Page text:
Lakes Aquatic 
Weed Removal

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Lakes Weed Harvesting

weeds
harvesting weeds
Harvesting off shore
Harvestor & Trailer Beached while storm
passes by Lower Hay Lake
harvster
harvest
Harvesting 5' Deep in front of dock
Harvesting Lilly Pads 15' Channel
harvestweeds
removingweeds
Harvestor Dagget Lake
Cutting Weeds Island Lake
removingweeds
weedhearving

Kilwory Bay 15ft channel through
Wild Rice and submerged vegation

Island Lake cutting submeraged vegation in back bay
weedharvesting
weedharvestg
Island Lake Whitefish Chain
Cutting weeds submerged vegatation 25,000 sq. ft.


 

 

 

 

 

 

 

 



 

 

 

 

 

 

 

 

 

 

 

 

 

 

 

 

 

 

 

 

 

 

 

 

 

 

 

 

 

We harvest weeds on lakes throughout Minnesota, generally from St. Cloud, Minnesota and on north. Feel free to call us wherever you are in Minnesota as we may be able to help you out.

Our process involves not only cleaning the lakes, but afterwards we carefully and thoroughly clean our equipment. Our equipment is power washed for 4-6 hours after leaving the lake. Our machinery cuts 5 feet deep and a 6 foot wide path.

Our company has successfully completed the Minnesota Department of Natural Resources Aquatic Invasive Species Prevention Training.

2011certificate

certificiate

Zebra 
Mussel Watch
How 
to Identify Zebra Mussels

Zebra Mussels Information

 

From the Minnesota DNR:

What problems do invasive species cause?

A number of invasive plants and animal species have been severe world-wide agents of habitat alteration and degradation, and competition for native species. They are the major cause of biological diversity loss throughout the world, and are considered "biological pollutants." Their populations can often rapidly increase allowing them to disrupt native plant communities and crowd out native species. By changing habitat, they can also affect species beyond those they may directly displace. They can cause problems for those who use natural resources, whether for recreational use of land or waters or industrial use of public waters. Once established, invasive species rarely can be eliminated.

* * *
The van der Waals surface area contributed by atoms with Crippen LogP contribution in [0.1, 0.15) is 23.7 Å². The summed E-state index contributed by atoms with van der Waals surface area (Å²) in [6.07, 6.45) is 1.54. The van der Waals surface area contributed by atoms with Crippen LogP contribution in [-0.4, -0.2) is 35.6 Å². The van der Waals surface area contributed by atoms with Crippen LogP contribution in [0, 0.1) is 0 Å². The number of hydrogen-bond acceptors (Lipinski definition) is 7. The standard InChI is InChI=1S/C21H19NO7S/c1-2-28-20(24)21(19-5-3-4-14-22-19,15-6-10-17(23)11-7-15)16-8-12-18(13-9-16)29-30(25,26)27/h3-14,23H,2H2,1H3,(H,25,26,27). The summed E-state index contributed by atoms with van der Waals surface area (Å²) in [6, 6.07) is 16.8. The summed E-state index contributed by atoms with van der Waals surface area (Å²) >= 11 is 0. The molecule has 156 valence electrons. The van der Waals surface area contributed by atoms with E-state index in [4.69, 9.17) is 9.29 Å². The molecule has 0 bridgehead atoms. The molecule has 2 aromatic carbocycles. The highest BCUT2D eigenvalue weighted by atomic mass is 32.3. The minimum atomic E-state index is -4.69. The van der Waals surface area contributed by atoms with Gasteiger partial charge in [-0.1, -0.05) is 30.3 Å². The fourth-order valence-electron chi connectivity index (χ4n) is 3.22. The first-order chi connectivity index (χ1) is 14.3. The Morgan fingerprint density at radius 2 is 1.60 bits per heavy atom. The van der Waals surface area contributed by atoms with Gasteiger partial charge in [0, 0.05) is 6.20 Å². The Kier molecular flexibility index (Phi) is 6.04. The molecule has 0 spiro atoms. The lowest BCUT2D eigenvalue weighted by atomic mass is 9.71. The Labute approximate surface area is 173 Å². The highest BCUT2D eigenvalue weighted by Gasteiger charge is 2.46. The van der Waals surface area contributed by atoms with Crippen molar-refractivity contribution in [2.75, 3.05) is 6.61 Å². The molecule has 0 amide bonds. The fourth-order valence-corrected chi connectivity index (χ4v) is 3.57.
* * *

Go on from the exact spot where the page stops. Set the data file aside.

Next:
How do invasive species move from their natural range to new, distant places?

There are many pathways of introduction that move species from their natural range to new, distant places. Most introductions are the result of human activities. Some introductions, such as common carp, buckthorn, and purple loosestrife, were intentional and have caused unexpected damage. Many exotic introductions are unintentional. Species are carried on barges, boats and trailers, animals, vehicles, commercial goods, packing materials, produce, footwear or clothing, and in ballast water of ships.

Ships take on ballast water in other countries for stability during the ocean crossing. This water is pumped out when the ships pick up their loads in Great Lakes ports. Many of the species, such as zebra mussel, ruffe, and spiny water flea arrived in the Great Lakes this way. But they are now being spread throughout the continent's interior in and on boats and through other recreational activities.

Prohibited invasive species

Certain invasive species that can threaten natural resources and their use have been designated as prohibited invasive species in Minnesota. It is unlawful (a misdemeanor) to possess, import, purchase, transport, or introduce these species except under a permit for disposal, control, research, or education. The prohibited invasive species in Minnesota include the following and any hybrids, cultivars, or varieties of the species listed below:

* Aquatic Plants
African oxygen weed (Lagarosiphon major)
aquarium watermoss or giant salvinia (Salvinia molesta)
Australian stone crop (Crassula helmsii)
brittle naiad (Najas minor)
curly-leaf pondweed (Potamogeton crispus)*
Eurasian watermilfoil (Myriophyllum spicatum)*
European frog-bit (Hydrocharis morsus-ranae)
flowering rush (Butomus umbellatus)*
hydrilla (Hydrilla verticillata)
Indian swampweed (Hygrophila polysperma)
purple loosestrife (Lythrum salicaria, Lythrum virgatum, or any variety, hybrid, or cultivar thereof)*
water aloe or water soldiers (Stratiotes aloides)
water chestnut (Trapa natans)
the aquatic plants listed in Code of Federal Regulations, title 7, section 360.200, are also designated as prohibited invasive species except for Chinese water spinach (Ipomoea aquatica)

 

Home | Weed Removal Info | Harvesting Images | Harvesting Lakes | Permit Info | Invasive Species | FAQ's | Contact Us | Links

Lakes Aquatic 
Weed Removal